Through 2013 Alcatel-Lucent Enterprise (ALU-E)
will roll out a set of solutions on which its partners can offer a range of hosted unified communications (UC) services. The company’s strategy is different to those of its competitors in that it will deliver separate solutions for enterprises and SMBs, as well as a set of application services. These will be offered to operators, and also sold to value-added resellers and distributors that want to compete not only against telcos’ managed services but hosted services as well.
ALU-E’s hosted UC platform for enterprise-grade services became available earlier this year, with a handful of partners offering services based on it. The SMB platform and application service are in a less mature state; both are still in development, and no service provider partners are associated with them as yet. ALU-E is in a similar position to Avaya, which is also in the midst of introducing platforms on which its partners can offer hosted UC services.
The company must prove that there is a demand for hosted UC services based on its technology that major telcos are prepared to invest in the infrastructure needed to bring these services to market, and – uniquely to ALU-E – that businesses want to buy video and conferencing services via the app store that it is proposing.
ALU-E’s hosted UC platforms are OpenTouch Enterprise Cloud and OpenTouch Office Cloud. Both are closely related to the premise-based communications solutions that the company sells to large enterprises and SMBs respectively.
The former is a version of the OpenTouch Suite for Mid-sized and Large Enterprises, ALU-E’s next-generation UC software that brings together call control, conferencing, instant messaging and presence, desktop videoconferencing, and other features. The company has modified the software so that telcos and other partners can deploy it on virtual machines in data centers, offering dedicated instances of it to businesses with no more than 3,000 end users (to be increased to 5,000 later this year). These scalability limitations could prove a hindrance if partners plan to target large enterprises with their hosted UC services. However, OpenTouch Enterprise Cloud, which has been available since January 2013, is being adopted by a number of ALU-E partners that are presumably targeting moderately sized enterprises. In addition, operators can deploy OpenTouch Enterprise Cloud as a software overlay, providing UC and multimedia communications functionality to on-premise PBX systems. This is a clear differentiator for the ALU-E solution and, if positioned effectively, for its partners as well.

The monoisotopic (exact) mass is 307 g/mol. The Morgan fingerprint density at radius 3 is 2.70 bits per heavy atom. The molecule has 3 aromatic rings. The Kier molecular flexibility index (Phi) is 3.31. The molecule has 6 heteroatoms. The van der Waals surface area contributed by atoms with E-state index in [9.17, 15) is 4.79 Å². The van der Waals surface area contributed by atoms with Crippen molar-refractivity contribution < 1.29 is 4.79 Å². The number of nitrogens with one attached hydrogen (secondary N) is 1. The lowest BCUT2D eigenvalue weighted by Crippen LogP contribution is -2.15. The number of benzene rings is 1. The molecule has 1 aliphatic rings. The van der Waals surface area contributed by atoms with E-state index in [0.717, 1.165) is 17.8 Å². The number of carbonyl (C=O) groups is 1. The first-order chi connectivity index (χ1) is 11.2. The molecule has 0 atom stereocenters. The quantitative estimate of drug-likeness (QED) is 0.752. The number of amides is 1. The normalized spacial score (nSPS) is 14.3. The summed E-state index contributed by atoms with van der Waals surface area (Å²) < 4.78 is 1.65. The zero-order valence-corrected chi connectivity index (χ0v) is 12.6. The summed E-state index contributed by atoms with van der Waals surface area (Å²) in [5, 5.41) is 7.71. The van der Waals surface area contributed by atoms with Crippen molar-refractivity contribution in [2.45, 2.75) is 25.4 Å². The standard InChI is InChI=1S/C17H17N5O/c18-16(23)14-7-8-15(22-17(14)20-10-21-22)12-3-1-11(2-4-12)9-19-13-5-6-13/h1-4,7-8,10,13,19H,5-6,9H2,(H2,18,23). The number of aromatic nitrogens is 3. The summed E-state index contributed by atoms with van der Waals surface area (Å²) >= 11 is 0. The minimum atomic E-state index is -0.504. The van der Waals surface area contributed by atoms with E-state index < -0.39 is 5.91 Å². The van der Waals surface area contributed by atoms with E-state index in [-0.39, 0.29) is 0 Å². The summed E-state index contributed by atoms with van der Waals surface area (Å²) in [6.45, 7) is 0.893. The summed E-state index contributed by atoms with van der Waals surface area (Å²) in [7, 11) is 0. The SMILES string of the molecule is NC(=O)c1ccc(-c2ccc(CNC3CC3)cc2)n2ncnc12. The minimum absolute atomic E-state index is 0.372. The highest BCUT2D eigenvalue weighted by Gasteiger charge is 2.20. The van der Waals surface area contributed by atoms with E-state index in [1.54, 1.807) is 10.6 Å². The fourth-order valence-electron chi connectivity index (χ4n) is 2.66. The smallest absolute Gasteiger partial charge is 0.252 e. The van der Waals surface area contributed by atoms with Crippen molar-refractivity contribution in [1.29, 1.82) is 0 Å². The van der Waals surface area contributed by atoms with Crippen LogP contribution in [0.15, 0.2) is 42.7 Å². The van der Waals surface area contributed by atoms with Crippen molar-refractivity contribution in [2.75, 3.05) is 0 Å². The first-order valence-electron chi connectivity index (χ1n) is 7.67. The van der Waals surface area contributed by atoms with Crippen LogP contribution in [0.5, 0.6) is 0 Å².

OpenTouch Office Cloud, unlike its enterprise cousin, is not a software-only solution leveraging virtualization. Rather, it is based on ALU-E’s OmniPCX Office appliance, which service providers can deploy in a single rack sharing a common backplane and management platform. This will let them provide communications as a service to SMBs with 200 or fewer end users when the solution becomes available in mid-2013. Providers will begin service trials later in the year.
ALU-E’s third hosted UC offering is a horse of a different color. Unlike the previous two solutions, OpenTouch Personal Cloud will be a service rather than a solution, a set of applications rather than a full-featured UC offering. The first two apps will be OpenTouch Conferencing, a service based on ALU-E technology but developed by a partner (LoopUp), and OpenTouch Video Store, a video creation, storage, and sharing service based on technology from Bell Labs. These, as well as other applications such as Dropbox-like file storage and mobile device management, will be resold by ALU-E channel partners when OpenTouch Personal Cloud launches in late 2013.
OpenTouch Personal Cloud is an example of some very creative thinking on the part of ALU-E and, if successful, could differentiate the company in the business communications market. Other so-called “YouTube for the enterprise” solutions are available from various vendors, but Video Store’s as-a-service delivery model could lower the price of such solutions and drive their adoption down-market. The first Personal Cloud applications are not entirely unique. LoopUp sells its conferencing service separate from Personal Cloud, and ALU-E currently sells Video Store as a service. But making them Personal Cloud apps has the potential of making them available to ALU-E resellers (Video Store is currently sold direct), and broadening their target market (Video Store is currently sold to enterprises, whereas smaller businesses will gain access to it via Personal Cloud).
At the same time, ALU-E is arming its channel partners with the weapons they need to offer hosted UC services that will directly compete with those offered by operators. Icon Technology, a US-based value-added distributor, is among the first three companies to build a hosted UC service based on OpenTouch Enterprise Cloud.
Icon has made this available to its 232 authorized dealers; it expects its first paying customers in May 2013, and plans to expand into hosted contact center services when ALU-E adds hosted customer support capabilities to Enterprise Cloud later this year.
Switch Communications, a managed data services provider in the UK, and UXC, an ITC consultancy in Australia, are also offering Enterprise Cloud-based services; ALU-E expects Office Cloud-based services to be offered by channel partners rather than operators. This could, in time, change the competitive landscape, pitting resellers against operators in the market for hosted UC services. However, this is only a possibility, because resellers and value-added distributors have yet to prove their ability to succeed as providers of hosted communications services.
Brian Riggs is a principal analyst of member of Ovum’s Enterprise team.